A. Any owner or occupant planting or allowing to grow weeds and noxious vegetable growth on the owner's or occupant's lot or parcel of ground, or on the sidewalks and lawn-strips or land areas abutting such lot or parcel of ground. This shall not include any activity reasonably related to a permissive agricultural use as established in 18-33 through 18-38. Agricultural uses when reasonably conducted pursuant to common agricultural practices shall not constitute a Nuisance. An agricultural use negligently or illegally performed may constitute a Nuisance.
B. All unnecessary or unauthorized noises and annoying vibrations, including animal noise, excepting those reasonably related to permissive uses under 18-33 through 18-38.
C. All disagreeable or obnoxious odors and stenches, as well as the conditions, substances or other causes which give rise to the emission or generation of such odors and stenches, except those reasonably related to permissive uses under 18-33 through 18-38.
D. The intentional application or unintentional drifting of pesticides, herbicides, other biocides, fertilizers, or other chemicals onto neighboring property.
Section 18-29. Definitions. Amended as follows:
Greenhouse means a completely enclosed structure whose structural members are made of pre-formed, rigid construction materials. Greenhouse also means an accessory structure, with transparent or translucent roof and/or wall panels intended for the raising of plants or crops.
Integrated cannabis microbusiness shall have the same definition as set forth in Section 26-2C-2(GG) of the Cannabis Regulation Act.
Intensive agriculture means any agricultural activities, including those conducted in greenhouses, which involve raising crops on a land-intensive basis and includes activities which require heightened utilization of pesticides, concentrated fertilizers, and water usage from irrigation.
Section 18-33. - A-1 - Agricultural and rural residential zone.
The following regulations shall apply to the A-1 - Agricultural and rural residential zone:
(1) Purpose and intent. The purpose of this zone is to maintain a rural and open space character of lands within the Village with low density residential and agricultural development.
(2) Permissive uses. Any of the following permissive uses are allowed in the A-1 zone:
a. One single-family dwelling unit per lot (permit required, see Section 18-45(a)).
b. One single-family manufactured house per lot (permit required, see Section 18-45(a)).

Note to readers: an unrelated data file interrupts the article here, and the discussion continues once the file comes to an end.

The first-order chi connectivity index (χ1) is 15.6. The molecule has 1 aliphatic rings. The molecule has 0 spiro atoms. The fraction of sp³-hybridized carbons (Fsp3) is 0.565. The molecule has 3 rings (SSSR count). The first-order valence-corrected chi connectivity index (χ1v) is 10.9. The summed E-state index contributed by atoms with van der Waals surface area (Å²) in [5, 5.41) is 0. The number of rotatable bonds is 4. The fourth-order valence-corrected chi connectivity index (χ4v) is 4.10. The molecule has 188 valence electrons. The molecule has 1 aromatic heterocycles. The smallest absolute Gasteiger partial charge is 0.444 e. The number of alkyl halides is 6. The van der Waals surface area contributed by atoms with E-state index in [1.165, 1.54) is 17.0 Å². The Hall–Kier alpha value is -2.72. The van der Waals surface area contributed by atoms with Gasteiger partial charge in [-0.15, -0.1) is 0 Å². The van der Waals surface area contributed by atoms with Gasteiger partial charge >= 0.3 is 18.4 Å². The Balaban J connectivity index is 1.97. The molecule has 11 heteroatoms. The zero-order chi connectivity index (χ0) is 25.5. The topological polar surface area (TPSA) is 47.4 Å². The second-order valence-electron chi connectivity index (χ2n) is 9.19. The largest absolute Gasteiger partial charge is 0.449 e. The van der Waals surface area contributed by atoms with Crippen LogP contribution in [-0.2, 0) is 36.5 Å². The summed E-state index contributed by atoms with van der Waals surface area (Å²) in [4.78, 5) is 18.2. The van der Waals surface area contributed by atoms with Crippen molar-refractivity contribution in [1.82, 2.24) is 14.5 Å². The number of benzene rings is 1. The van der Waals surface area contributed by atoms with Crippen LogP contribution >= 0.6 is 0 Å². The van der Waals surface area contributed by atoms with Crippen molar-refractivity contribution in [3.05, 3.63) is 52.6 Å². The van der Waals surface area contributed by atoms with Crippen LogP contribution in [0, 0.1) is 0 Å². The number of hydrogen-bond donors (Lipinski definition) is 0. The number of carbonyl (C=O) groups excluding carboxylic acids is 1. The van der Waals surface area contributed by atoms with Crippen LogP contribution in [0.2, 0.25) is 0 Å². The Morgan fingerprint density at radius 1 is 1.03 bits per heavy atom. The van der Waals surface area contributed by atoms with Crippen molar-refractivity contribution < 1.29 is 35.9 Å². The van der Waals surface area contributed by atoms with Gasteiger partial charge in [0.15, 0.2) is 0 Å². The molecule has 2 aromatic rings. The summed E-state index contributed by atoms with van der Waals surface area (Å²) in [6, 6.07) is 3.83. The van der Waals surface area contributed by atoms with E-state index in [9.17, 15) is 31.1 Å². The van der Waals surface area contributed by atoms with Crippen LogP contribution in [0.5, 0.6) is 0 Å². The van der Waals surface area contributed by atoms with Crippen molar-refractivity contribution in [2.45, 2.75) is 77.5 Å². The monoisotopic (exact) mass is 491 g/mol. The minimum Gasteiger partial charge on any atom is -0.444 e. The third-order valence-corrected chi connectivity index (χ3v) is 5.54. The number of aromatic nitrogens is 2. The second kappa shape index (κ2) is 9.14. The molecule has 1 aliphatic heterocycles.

c. One single-family mobile home dwelling unit per lot (permit required, see Section 18-45(a)).
d. Raising crops; provided, however, that the cultivation, intentional growth, manufacture and distribution of cannabis and cannabis-derived products, except for personal production of cannabis, are prohibited in the A-1 zone.
d. Agricultural uses, including the planting, growing and harvesting of crops for consumption, provided that any cannabis-related agriculture is conducted in compliance with the Cannabis Regulation Act and other applicable state law, and:
1. Any diseased, dead, or dying agricultural products be disposed of promptly and appropriately,
2. Agricultural activities reasonably conducted pursuant to common agricultural practices on the property do not create a nuisance as set forth in Sections 14-71 through 14-116.
3. Greenhouses greater than 120 square feet require evidence of State engineer's approval of the well and water usage for the quantity and type of crop(s) to be raised.
(7) Setback requirements. Front setbacks shall be no less than twenty-five (25) feet. Other setbacks shall be no less than ten (10) feet, except in the case of intensive agriculture, in which all setbacks shall be no less than twenty-five (25) feet.

d. Agricultural uses, including the planting, growing and harvesting of crops for consumption, provided that any cannabis-related agriculture is conducted in compliance with the Cannabis Regulation Act and other applicable state law, and:
1. Any diseased, dead, or dying agricultural products be disposed of promptly and appropriately,
2. Agricultural activities reasonably conducted pursuant to common agricultural practices on the property do not create a nuisance as set forth in Sections 14-71 through 14-116.
3. Greenhouses greater than 120 square feet require evidence of State engineer's approval of the well and water usage for the quantity and type of crop(s) to be raised.